The Secrets of Interview Questions
Employers have a bag of tricks and are heavily armed with interview questions and tactics. You can and must be too. I conducted a business class of HR personnel and the average number of interviews conducted per attendee in the room was over one thousand. Notwithstanding, there are smaller companies where the interviewer wears varying hats, with today’s employment and hiring laws, employers are usually well rehearsed. The point is the person across the table from you is probably more experienced at interviewing than you are at being interviewed.
Most job candidates have been to less than twenty-five interviews in their life. Do the math. You have got to practice your sales presentation. If you don’t have your sales presentation down to a science, you are going to be eaten alive!
This does not mean you memorize answers to every possible question. A sales presentation is not about rehearsing answers to every specific question. You will need to practice and prepare, but a sales presentation is about determining and assessing your customer’s needs, and being sure yourself, first, and then convincing them that you will best fill those needs. One way to recognize what the customer’s (employer’s) needs is to identify the question types the interviewer is asking.
Employer Secret 75: Employers use tactically planned questions based on the information they are looking for.
There are several general question category types used by employers that can be classified as follows:
• Past behavioral questions
• Future situation questions
• Knowledge and Experience questions
• Verified Questions
• Verifiable Questions
• Fishing Questions
Employer Secret 73: Employers often use a point scale to rate your answers.
Past Behavioral Interview Questions
The idea behind these types of questions is that a person’s past behavior predicts their future actions. Employers take significant stock in these answers. Our entire credit system is founded on this principal. People and businesses are loaned money based on how they have paid their bills in the past.
Our judicial system relies on this principal. People with convictions for past criminal behavior are dealt with more harshly than first time offenders. You need to be prepared to present your past in an honest and positive manner.
Examples of past behavioral questions:
• Can you tell me about a time when you had to choose between honesty and dishonesty and how you made your decision?
• Can you tell me about a past situation where you found a creative solution to a tough problem?
• Can you tell me about a time when you had a problem employee, what the specific problem was, and how you handled it? (Management position)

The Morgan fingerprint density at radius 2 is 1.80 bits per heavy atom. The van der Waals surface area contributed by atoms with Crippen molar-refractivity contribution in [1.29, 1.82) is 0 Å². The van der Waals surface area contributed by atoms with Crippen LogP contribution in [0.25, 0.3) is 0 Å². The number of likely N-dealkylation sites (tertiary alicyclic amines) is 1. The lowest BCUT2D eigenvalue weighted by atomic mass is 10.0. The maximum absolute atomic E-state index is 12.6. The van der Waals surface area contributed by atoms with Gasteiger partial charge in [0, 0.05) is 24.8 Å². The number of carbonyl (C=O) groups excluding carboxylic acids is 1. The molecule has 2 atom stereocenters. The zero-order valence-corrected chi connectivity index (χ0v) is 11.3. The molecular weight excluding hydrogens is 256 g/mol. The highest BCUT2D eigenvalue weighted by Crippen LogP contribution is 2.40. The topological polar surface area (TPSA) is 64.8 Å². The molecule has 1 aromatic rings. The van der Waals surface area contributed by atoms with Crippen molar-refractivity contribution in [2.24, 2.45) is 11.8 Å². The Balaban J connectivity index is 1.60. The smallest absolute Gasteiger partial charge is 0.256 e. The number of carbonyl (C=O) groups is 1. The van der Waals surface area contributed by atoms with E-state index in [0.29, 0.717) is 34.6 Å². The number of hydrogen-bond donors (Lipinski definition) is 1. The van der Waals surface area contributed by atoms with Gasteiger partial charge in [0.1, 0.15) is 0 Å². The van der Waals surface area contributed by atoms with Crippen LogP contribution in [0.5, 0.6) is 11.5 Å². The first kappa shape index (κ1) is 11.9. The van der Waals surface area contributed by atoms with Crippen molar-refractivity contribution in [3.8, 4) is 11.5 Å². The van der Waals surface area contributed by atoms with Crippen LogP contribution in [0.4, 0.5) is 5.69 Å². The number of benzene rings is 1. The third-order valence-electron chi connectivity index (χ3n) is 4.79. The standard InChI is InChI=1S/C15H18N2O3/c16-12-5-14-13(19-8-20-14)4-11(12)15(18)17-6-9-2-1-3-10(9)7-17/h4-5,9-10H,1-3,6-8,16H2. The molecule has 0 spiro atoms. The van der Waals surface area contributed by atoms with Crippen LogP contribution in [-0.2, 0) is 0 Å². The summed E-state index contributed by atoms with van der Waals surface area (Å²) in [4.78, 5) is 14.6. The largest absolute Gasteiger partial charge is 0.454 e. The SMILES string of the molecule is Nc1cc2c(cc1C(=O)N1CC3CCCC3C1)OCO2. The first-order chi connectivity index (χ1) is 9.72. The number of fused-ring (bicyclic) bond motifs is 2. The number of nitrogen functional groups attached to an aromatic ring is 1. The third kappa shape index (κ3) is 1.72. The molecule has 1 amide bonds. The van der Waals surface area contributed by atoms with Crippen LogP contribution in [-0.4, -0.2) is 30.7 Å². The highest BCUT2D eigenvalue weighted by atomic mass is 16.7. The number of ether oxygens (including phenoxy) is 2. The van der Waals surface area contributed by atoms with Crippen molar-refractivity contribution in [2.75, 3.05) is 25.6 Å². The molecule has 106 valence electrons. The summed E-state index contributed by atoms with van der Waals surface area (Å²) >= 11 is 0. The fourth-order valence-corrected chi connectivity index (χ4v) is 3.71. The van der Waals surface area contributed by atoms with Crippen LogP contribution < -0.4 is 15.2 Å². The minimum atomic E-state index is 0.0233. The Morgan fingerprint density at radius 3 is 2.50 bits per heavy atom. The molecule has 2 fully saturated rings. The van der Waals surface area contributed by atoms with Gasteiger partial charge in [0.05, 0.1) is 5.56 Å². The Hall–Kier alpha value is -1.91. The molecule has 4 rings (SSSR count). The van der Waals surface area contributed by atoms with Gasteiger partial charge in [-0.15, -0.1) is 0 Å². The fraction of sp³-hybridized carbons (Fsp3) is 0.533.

Answers to past behavioral questions theoretically predict future job performance if the answers are accurate. Follow up questions to the candidate are aimed at measuring the validity of the answer. The candidate might be asked to provide a supervisor’s name that can collaborate the answers. Or the interviewer might ask follow up ‘trip’ questions to establish validity, such as:
Can you tell me what year and month that happened and at which job?
This question implies that the company might be validating this information in some way and the candidate could suddenly feel a bit of uneasiness, especially if the answer was difficult to recall or deviated from the truth.
More questions such as these might follow:
• Can you tell me how the employee reacted?
• Can you tell me how your supervisor reacted?
Some interviewers might even smell blood at this point and become quite persistent. I have watched interviews fall apart during this query barrage. If you find yourself in this situation do not panic. Literally take a deep breath and slow down. You can change the pace of an interview by waiting several seconds to answer and talking slow.
A friend of mine uses this technique when we play poker. Every time one of the players gets on a lucky streak and wins several hands in a row, he slows the game down. He can stall better than anyone I have met. He will strike up a conversation, deal slowly, test everyone’s patience by not being able to make a decision on a ‘hit,’ take a telephone call, develop memory loss, and even resort to drastic measures like spilling a drink. As childish as this all seems, his stalling works. The momentum is slowed and the luck of the table seems to change.
I am not suggesting you have memory loss or take a telephone call during an interview, in fact I’m strongly recommending you do not. The point is you can regroup and change the direction of an interview by altering the pace. The interviewer will lose interest when he or she realizes that you are not rattled. Your sudden seemingly methodical responses will throw the interviewer off their game.